Under an ESOP, employees are eligible to purchase a pre-determined number of shares (option granted) in the company at a pre-determined price (also called the exercise price). This is usually at a discount to the market price. Once this option vests with the employees, their decision to buy (or not) such shares has to be conveyed during the vesting period (generally a year or two). After the vesting period, the shares can be bought at the exercise price. At that time, an employee may sell the stock or hold on to it in hope of further price appreciation.
The benefits derived from exercising the ESOPs at a discounted price are taxed as perquisites and form a part of the salary income. The perquisite value is computed as the difference between the fair market value (FMV) of the share on the date of exercise and the exercise price. There are specific valuation rules prescribed for listed and unlisted companies to determine the FMV. An employer is required to deduct tax at source (TDS) in respect of any tax liability arising from perquisites.
In addition, if an employee decides to sell the shares, the difference between the sale consideration of the shares and the FMV on the date of exercise is chargeable to tax under the head, capital gains, in the hands of the employee. To compute capital gains, the FMV on the date of exercise becomes the cost of acquiring such shares. Depending on whether they have been held for 12 months or more from the date of exercise, capital gains will qualify as long term or short term. If the shares are sold on a recognised stock exchange in India, the long-term capital gains will be exempt and the short-term capital gains will be subject to preferential rate of taxes at 15%.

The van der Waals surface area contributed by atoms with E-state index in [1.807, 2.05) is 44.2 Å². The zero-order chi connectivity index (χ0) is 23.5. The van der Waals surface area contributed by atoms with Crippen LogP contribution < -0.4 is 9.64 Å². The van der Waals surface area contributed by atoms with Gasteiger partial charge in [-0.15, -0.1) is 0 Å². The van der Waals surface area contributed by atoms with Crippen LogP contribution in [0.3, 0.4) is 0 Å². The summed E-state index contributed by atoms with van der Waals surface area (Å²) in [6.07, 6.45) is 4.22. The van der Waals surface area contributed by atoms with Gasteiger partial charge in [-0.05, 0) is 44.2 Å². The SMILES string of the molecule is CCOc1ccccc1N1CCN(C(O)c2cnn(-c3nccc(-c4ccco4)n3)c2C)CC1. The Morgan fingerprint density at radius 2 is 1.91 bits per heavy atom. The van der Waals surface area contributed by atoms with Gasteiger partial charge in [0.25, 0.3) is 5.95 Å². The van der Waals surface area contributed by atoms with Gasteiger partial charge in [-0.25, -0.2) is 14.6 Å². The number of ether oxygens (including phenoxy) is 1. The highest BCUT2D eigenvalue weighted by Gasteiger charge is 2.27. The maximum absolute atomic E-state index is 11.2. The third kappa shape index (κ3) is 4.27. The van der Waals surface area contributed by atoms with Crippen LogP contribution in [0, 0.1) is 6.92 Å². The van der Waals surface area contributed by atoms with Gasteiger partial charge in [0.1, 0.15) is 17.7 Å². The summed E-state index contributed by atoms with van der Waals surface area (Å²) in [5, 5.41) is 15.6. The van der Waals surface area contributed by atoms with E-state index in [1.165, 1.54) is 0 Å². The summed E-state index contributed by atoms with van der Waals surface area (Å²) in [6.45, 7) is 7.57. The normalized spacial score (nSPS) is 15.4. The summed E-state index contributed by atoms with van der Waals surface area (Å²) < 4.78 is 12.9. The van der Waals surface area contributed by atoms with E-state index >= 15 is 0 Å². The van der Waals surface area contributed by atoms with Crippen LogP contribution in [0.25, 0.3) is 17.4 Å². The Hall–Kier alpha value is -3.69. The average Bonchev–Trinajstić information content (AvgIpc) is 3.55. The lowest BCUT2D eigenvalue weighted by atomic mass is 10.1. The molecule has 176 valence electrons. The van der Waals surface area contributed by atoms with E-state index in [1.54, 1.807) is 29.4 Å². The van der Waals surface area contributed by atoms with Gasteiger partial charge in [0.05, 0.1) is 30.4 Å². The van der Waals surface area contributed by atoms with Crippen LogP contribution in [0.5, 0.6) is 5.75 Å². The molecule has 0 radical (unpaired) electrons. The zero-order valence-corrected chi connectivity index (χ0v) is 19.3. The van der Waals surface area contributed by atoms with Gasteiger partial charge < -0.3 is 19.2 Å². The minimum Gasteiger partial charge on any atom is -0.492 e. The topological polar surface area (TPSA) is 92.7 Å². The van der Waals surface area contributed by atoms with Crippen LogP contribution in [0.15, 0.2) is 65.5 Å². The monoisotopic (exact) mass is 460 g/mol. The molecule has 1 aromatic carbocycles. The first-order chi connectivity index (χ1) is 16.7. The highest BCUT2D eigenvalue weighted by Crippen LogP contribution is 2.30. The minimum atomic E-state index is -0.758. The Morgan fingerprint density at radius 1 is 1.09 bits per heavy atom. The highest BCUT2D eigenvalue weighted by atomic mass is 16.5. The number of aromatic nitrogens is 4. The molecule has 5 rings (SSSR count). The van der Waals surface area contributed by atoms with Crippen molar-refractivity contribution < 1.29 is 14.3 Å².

The moot point, however, is whether we plan our investment in ESOPs, keeping in mind the above considerations. Most of us sell the shares immediately upon receipt to enjoy the gains and regard this money as a part of a bonus. This money is spent on luxury holidays, cars or pre-paying large home loan balances, among others. After having utilised the money gained from ESOPs, employees forget the potential tax liability arising out of the capital gains and end up facing the unforeseen tax burden at a later stage.
To sum it up, to optimise returns from ESOPs one must hold the shares for more than one year to avoid long-term capital gains tax, sell on a recognised stock exchange in India and if the shares are sold in less than one year, the employee has to pay short-term capital gains tax.
The writer is managing partner, Nangia & Co. Inputs from Neha Malhotra